As he did in 2009, past Olympic and world champion Bart Brentjens picked up his first Croc-stage win on the track through the Atherton Tablelands. And just like in 2009 the race was decided by a final sprint.
It was the Austrians Rene Haselbacher and Philipp Ludescher who attacked first on today's short stage from Lake Tinaroo to Granite Gorge. But on the 10km long climb onto Mount Edith the field caught up to the elite road racers. Shortly after the lead group formed with today's (and yesterday's) stage winners: Bart Brentjens (NED), Urs Huber (SUI) and Cory Wallace (CAN).
Again the track led riders through dense rainforest, open bushland and finally fertile banana plantations and the trio picked up a six-minute lead onto the pursuing group. “The uphill was very tough again because of the wet and muddy terrain, but overall it was a very fast stage”, stage winner Bart Brentjens said of the day's ride. The Dutch rider won the final sprint in 2:24.32, followed by Urs Huber and Cory Wallace who crossed the finish line with three seconds each behind him.
“Today it was definitely an easier stage than yesterday. I had some trouble finding my pace, however, we worked together well and I'm happy with my second place today”, the Swiss rider summed up his day. Cory Wallace, who is used to climbing steep ascents, was thought to have some disadvantages on today's flat last third of the stage, however, was able to stay on the two favourites wheels throughout the entire day.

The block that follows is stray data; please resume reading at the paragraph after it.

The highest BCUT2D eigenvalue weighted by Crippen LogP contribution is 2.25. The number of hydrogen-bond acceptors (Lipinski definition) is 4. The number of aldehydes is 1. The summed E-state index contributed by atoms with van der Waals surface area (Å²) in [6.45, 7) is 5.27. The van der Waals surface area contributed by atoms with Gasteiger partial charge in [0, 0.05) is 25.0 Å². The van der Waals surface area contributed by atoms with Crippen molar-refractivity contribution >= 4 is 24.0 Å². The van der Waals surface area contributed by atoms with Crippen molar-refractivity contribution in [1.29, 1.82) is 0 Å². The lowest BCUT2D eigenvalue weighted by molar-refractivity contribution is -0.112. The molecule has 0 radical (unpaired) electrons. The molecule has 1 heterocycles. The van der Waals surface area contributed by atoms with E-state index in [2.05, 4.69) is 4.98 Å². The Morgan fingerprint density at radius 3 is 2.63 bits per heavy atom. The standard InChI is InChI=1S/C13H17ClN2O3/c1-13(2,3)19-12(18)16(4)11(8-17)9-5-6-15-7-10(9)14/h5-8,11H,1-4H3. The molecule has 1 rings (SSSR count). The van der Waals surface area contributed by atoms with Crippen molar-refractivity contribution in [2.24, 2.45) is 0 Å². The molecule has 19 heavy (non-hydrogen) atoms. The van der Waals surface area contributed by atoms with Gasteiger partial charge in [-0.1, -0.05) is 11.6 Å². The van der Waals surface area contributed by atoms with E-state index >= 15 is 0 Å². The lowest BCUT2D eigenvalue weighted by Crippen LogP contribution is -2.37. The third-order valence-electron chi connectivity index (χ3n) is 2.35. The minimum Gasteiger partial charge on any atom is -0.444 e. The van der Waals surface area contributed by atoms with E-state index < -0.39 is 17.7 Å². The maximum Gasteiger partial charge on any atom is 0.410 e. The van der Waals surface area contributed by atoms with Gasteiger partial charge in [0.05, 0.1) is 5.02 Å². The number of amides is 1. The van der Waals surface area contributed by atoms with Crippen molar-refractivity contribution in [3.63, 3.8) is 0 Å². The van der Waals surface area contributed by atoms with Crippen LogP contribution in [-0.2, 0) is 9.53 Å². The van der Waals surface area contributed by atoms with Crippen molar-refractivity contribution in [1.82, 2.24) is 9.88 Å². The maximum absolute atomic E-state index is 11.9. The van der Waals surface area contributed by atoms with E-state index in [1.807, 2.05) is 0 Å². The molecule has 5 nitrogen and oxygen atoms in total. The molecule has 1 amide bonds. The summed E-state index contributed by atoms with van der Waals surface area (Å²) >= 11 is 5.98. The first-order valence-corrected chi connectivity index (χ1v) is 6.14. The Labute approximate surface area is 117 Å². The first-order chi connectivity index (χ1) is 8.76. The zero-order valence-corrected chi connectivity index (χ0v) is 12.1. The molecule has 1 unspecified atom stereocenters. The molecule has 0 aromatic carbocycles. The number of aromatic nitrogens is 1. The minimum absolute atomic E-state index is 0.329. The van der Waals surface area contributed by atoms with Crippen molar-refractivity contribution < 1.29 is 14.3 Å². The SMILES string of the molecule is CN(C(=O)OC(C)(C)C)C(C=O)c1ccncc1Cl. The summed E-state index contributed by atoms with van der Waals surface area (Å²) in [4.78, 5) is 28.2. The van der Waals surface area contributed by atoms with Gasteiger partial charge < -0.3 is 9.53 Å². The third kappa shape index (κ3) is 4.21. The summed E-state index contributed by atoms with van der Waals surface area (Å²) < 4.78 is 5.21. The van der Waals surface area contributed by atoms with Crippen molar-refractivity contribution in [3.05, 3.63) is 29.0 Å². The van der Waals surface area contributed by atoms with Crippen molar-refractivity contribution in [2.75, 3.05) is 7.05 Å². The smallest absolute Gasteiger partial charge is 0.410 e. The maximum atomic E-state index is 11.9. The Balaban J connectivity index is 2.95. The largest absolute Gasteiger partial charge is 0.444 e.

After the winning trio a pursuing group of seven riders formed with Allan Oras (EST), Mike Mulkens (BEL) and four Austrians: Philipp Ludescher, Christoph Tschellnig, Christoph Sokoll und René Haselbacher. The flat terrain after the food and drinks depot was ideal for the road racers, allowing them to attack fiercely and – with a friendly and windy support from behind – keep the tempo high.
Aussies sticking together
Abby McLennan, the Cairns-local, liked the first steep ascents and then flat 71km stage with 1,250m of elevation through the Atherton Tablelands. The Australian secured her second stage win with a strong 28 minute lead ahead of her fellow-Aussie riders Nancy Caceres and Lauretta Howarth.
“I trained way more than in 2009. To win the Crocodile Trophy would be fantastic. But a lot can still happen”, says the Rattle N Hum-athelete cautiously despite her respectable lead in the overall classification.
Today's stage finish for the 75 riders, 55 supporters and 30 personal assistants, who are part of the Croc-circus this year, was a beautifully romantic swimming pond, 12km West of Mareeba. At the campground of Granite Gorge wallabies and dingos vie for the attention of the many visitors. Before the Crocodile Trophy heads into the wild Outback of Northern Queensland, the elite and adventure racers can enjoy the unusual landscape of volcanic origins: rocks and boulders look like randomly dropped next to creeks and rivers and a large billabong invites you to jump into its cool water.